Council legislation would ban coal tar sealants in Milwaukee
The proposed ordinance is expected to be heard by the full Common Council at its Feb. 7 regular meeting at City Hall.
Milwaukee would join two states, the cities of Austin, San Antonio, Seattle, Minneapolis and Washington, D.C., Madison – and a growing list of other U.S. communities– if the Common Council approves a proposed city ban on coal tar sealants.
A proposed ordinance authored by Alderman Jim Bohl – and recommended for approval earlier today by the Public Works Committee — would ban the use and sale of coal tar sealants typically used on driveways, parking lots and playgrounds during paving projects. Coal tar materials have been shown to contain a highly toxic additive that poses serious health and environmental dangers.
Alderman Bohl said coal tar sealants have been shown to contain heavy amounts of polycyclic aromatic hydrocarbons – or PAHs – a known human carcinogen. A recent Milwaukee Journal Sentinel article revealed a study by the U.S. Geological Survey and Milwaukee Metropolitan Sewerage District (MMSD) which showed coal tar sealants are the primary source of toxic chemicals found in the muck around Milwaukee area waterways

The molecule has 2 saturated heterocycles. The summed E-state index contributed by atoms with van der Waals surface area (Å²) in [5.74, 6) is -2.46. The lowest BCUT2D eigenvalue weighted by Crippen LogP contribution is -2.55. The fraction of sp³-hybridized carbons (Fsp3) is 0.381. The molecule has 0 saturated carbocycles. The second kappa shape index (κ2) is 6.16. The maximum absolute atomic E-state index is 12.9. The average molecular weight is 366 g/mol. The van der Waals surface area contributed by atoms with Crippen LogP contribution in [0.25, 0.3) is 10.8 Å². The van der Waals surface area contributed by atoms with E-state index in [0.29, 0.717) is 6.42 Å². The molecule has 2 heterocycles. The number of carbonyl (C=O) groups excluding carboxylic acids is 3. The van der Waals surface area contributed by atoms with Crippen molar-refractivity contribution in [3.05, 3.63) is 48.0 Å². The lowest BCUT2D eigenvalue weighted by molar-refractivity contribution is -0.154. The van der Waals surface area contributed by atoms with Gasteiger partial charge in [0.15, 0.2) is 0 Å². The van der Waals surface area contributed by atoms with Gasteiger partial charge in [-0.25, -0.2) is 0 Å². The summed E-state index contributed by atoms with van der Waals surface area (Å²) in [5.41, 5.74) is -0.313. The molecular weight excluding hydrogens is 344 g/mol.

step we can take.”
According to Alderman Bohl, PAHs have been shown to increase cancer rates in humans 38 times over lifetime exposure, and have been shown to cause an increased risk in skin, lung, bladder, kidney, and digestive tract cancers, along with decreased immune function, cataracts, asthma and breathing problems/lung abnormalities, skin inflammation, adverse birth outcomes for babies born to exposed mothers (lower birth rate, premature delivery and heart malformations), lower IQ rates and increased behavioral problems in children. In addition, he said PAHs are toxic to mammals, birds, fish, frogs, and plants, and are particularly harmful to rivers and creeks that received runoff from municipal storm sewers, wreaking havoc on the ecology and health of those ecosystems.
The Department of Public Works has discontinued use of the sealants on city projects, and Home Depot, Lowes, Menards, and True Value and Ace Hardware no longer carry coal tar sealer products (although the product is still available with certain contractors).
Austin banned coal tar sealants in 2006, and just four years after the ban Ladybird Lake in Austin saw a 58% reduction in PAH levels. A 2012 Minnesota Pollution Control Agency study estimated the cleanup costs of PAHs to be between $1-5 billion in contaminated storm water ways in the Twin Cities area alone.
Mentioned in This Press Release
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